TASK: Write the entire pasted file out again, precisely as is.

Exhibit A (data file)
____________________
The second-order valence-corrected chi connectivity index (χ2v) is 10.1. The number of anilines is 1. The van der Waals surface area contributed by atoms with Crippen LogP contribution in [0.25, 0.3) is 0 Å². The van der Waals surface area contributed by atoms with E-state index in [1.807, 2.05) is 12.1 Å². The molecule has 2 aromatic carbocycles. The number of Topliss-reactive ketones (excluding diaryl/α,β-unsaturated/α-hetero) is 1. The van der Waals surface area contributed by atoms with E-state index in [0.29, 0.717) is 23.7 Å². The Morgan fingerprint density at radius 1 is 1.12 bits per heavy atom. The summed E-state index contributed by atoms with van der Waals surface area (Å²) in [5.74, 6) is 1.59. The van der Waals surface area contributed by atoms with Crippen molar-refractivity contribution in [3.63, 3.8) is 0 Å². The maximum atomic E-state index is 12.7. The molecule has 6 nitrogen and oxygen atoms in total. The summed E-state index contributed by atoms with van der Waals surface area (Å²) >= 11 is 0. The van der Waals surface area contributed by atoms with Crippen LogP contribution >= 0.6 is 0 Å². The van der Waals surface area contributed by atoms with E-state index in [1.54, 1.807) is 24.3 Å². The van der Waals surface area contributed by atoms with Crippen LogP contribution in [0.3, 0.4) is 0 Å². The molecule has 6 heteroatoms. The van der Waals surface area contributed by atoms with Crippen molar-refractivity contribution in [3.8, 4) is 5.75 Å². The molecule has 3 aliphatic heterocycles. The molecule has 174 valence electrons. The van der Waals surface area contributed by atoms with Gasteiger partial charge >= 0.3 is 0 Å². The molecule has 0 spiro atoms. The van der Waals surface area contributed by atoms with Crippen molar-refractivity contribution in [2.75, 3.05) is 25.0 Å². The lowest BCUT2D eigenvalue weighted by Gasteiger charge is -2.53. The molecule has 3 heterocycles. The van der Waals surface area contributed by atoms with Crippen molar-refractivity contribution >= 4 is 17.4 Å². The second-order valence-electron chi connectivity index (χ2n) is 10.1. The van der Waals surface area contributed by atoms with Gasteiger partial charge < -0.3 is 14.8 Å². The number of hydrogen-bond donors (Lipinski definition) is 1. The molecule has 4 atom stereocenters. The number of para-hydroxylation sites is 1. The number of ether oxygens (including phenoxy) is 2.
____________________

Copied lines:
The second-order valence-corrected chi connectivity index (χ2v) is 10.1. The number of anilines is 1. The van der Waals surface area contributed by atoms with Crippen LogP contribution in [0.25, 0.3) is 0 Å². The van der Waals surface area contributed by atoms with E-state index in [1.807, 2.05) is 12.1 Å². The molecule has 2 aromatic carbocycles. The number of Topliss-reactive ketones (excluding diaryl/α,β-unsaturated/α-hetero) is 1. The van der Waals surface area contributed by atoms with E-state index in [0.29, 0.717) is 23.7 Å². The Morgan fingerprint density at radius 1 is 1.12 bits per heavy atom. The summed E-state index contributed by atoms with van der Waals surface area (Å²) in [5.74, 6) is 1.59. The van der Waals surface area contributed by atoms with Crippen molar-refractivity contribution in [3.63, 3.8) is 0 Å². The maximum atomic E-state index is 12.7. The molecule has 6 nitrogen and oxygen atoms in total. The summed E-state index contributed by atoms with van der Waals surface area (Å²) >= 11 is 0. The van der Waals surface area contributed by atoms with Crippen LogP contribution >= 0.6 is 0 Å². The van der Waals surface area contributed by atoms with E-state index in [1.54, 1.807) is 24.3 Å². The van der Waals surface area contributed by atoms with Crippen LogP contribution in [0.3, 0.4) is 0 Å². The molecule has 6 heteroatoms. The van der Waals surface area contributed by atoms with Crippen molar-refractivity contribution in [3.8, 4) is 5.75 Å². The molecule has 3 aliphatic heterocycles. The molecule has 174 valence electrons. The van der Waals surface area contributed by atoms with Gasteiger partial charge >= 0.3 is 0 Å². The molecule has 0 spiro atoms. The van der Waals surface area contributed by atoms with Crippen molar-refractivity contribution in [2.75, 3.05) is 25.0 Å². The lowest BCUT2D eigenvalue weighted by Gasteiger charge is -2.53. The molecule has 3 heterocycles. The van der Waals surface area contributed by atoms with Crippen molar-refractivity contribution >= 4 is 17.4 Å². The second-order valence-electron chi connectivity index (χ2n) is 10.1. The van der Waals surface area contributed by atoms with Gasteiger partial charge < -0.3 is 14.8 Å². The number of hydrogen-bond donors (Lipinski definition) is 1. The molecule has 4 atom stereocenters. The number of para-hydroxylation sites is 1. The number of ether oxygens (including phenoxy) is 2.